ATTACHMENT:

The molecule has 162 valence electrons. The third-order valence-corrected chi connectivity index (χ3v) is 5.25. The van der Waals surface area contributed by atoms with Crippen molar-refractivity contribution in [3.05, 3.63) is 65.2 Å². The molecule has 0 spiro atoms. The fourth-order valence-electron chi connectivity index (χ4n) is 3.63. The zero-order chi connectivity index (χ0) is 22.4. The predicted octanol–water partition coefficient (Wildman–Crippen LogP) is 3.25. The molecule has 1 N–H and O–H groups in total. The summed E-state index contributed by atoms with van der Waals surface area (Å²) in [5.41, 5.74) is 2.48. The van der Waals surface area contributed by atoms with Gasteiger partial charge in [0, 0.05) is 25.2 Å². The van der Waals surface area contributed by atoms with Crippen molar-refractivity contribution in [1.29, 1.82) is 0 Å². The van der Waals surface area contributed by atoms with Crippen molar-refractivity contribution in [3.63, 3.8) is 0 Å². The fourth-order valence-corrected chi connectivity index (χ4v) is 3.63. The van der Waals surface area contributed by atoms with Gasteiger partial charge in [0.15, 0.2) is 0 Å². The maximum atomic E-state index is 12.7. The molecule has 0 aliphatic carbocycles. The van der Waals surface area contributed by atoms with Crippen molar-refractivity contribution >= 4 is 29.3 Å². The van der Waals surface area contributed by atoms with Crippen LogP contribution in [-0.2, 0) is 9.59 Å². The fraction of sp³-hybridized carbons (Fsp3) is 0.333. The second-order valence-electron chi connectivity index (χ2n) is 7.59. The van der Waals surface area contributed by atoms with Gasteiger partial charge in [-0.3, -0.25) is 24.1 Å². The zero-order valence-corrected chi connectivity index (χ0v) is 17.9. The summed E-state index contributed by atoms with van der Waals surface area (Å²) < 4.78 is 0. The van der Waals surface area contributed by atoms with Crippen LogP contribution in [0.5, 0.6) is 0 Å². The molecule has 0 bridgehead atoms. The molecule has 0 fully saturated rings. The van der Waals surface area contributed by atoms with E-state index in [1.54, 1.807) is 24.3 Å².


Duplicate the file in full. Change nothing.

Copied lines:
The molecule has 162 valence electrons. The third-order valence-corrected chi connectivity index (χ3v) is 5.25. The van der Waals surface area contributed by atoms with Crippen molar-refractivity contribution in [3.05, 3.63) is 65.2 Å². The molecule has 0 spiro atoms. The fourth-order valence-electron chi connectivity index (χ4n) is 3.63. The zero-order chi connectivity index (χ0) is 22.4. The predicted octanol–water partition coefficient (Wildman–Crippen LogP) is 3.25. The molecule has 1 N–H and O–H groups in total. The summed E-state index contributed by atoms with van der Waals surface area (Å²) in [5.41, 5.74) is 2.48. The van der Waals surface area contributed by atoms with Gasteiger partial charge in [0, 0.05) is 25.2 Å². The van der Waals surface area contributed by atoms with Crippen molar-refractivity contribution in [1.29, 1.82) is 0 Å². The van der Waals surface area contributed by atoms with Crippen molar-refractivity contribution in [3.63, 3.8) is 0 Å². The fourth-order valence-corrected chi connectivity index (χ4v) is 3.63. The van der Waals surface area contributed by atoms with Gasteiger partial charge in [0.15, 0.2) is 0 Å². The maximum atomic E-state index is 12.7. The molecule has 0 aliphatic carbocycles. The van der Waals surface area contributed by atoms with Crippen molar-refractivity contribution >= 4 is 29.3 Å². The van der Waals surface area contributed by atoms with Crippen LogP contribution in [-0.2, 0) is 9.59 Å². The fraction of sp³-hybridized carbons (Fsp3) is 0.333. The second-order valence-electron chi connectivity index (χ2n) is 7.59. The van der Waals surface area contributed by atoms with Gasteiger partial charge in [-0.3, -0.25) is 24.1 Å². The zero-order valence-corrected chi connectivity index (χ0v) is 17.9. The summed E-state index contributed by atoms with van der Waals surface area (Å²) < 4.78 is 0. The van der Waals surface area contributed by atoms with Crippen LogP contribution in [0.5, 0.6) is 0 Å². The molecule has 0 bridgehead atoms. The molecule has 0 fully saturated rings. The van der Waals surface area contributed by atoms with E-state index in [1.54, 1.807) is 24.3 Å².